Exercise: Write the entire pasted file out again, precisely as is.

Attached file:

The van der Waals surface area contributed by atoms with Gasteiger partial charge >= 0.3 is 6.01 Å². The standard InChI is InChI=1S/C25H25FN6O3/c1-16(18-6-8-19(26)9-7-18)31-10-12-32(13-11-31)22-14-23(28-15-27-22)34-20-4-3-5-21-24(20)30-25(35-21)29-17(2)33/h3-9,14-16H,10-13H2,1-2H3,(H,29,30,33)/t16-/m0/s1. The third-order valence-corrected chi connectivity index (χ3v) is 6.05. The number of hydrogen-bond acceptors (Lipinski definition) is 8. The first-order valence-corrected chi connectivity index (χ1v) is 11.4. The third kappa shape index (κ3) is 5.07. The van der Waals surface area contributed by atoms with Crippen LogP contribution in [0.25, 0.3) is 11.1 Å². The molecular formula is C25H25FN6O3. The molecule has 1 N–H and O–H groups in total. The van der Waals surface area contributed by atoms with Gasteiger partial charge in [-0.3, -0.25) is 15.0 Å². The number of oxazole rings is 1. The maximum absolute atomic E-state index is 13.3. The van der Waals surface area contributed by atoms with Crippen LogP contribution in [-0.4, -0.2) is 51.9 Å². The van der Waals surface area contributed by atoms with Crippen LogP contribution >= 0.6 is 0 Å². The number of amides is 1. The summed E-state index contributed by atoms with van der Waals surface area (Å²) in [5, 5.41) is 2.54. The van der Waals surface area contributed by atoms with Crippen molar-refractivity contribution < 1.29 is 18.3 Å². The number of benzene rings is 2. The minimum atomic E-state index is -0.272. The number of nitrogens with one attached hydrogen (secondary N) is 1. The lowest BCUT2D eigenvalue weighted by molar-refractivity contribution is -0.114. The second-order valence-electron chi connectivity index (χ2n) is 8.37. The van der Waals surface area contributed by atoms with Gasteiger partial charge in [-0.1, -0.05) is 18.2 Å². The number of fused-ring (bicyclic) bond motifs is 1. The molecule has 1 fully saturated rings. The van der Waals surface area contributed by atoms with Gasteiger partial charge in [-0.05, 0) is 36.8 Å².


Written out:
The van der Waals surface area contributed by atoms with Gasteiger partial charge >= 0.3 is 6.01 Å². The standard InChI is InChI=1S/C25H25FN6O3/c1-16(18-6-8-19(26)9-7-18)31-10-12-32(13-11-31)22-14-23(28-15-27-22)34-20-4-3-5-21-24(20)30-25(35-21)29-17(2)33/h3-9,14-16H,10-13H2,1-2H3,(H,29,30,33)/t16-/m0/s1. The third-order valence-corrected chi connectivity index (χ3v) is 6.05. The number of hydrogen-bond acceptors (Lipinski definition) is 8. The first-order valence-corrected chi connectivity index (χ1v) is 11.4. The third kappa shape index (κ3) is 5.07. The van der Waals surface area contributed by atoms with Crippen LogP contribution in [0.25, 0.3) is 11.1 Å². The molecular formula is C25H25FN6O3. The molecule has 1 N–H and O–H groups in total. The van der Waals surface area contributed by atoms with Gasteiger partial charge in [-0.3, -0.25) is 15.0 Å². The number of oxazole rings is 1. The maximum absolute atomic E-state index is 13.3. The van der Waals surface area contributed by atoms with Crippen LogP contribution in [-0.4, -0.2) is 51.9 Å². The van der Waals surface area contributed by atoms with Crippen LogP contribution >= 0.6 is 0 Å². The number of amides is 1. The summed E-state index contributed by atoms with van der Waals surface area (Å²) in [5, 5.41) is 2.54. The van der Waals surface area contributed by atoms with Crippen molar-refractivity contribution < 1.29 is 18.3 Å². The number of benzene rings is 2. The minimum atomic E-state index is -0.272. The number of nitrogens with one attached hydrogen (secondary N) is 1. The lowest BCUT2D eigenvalue weighted by molar-refractivity contribution is -0.114. The second-order valence-electron chi connectivity index (χ2n) is 8.37. The van der Waals surface area contributed by atoms with Gasteiger partial charge in [-0.1, -0.05) is 18.2 Å². The number of fused-ring (bicyclic) bond motifs is 1. The molecule has 1 fully saturated rings. The van der Waals surface area contributed by atoms with Gasteiger partial charge in [-0.05, 0) is 36.8 Å².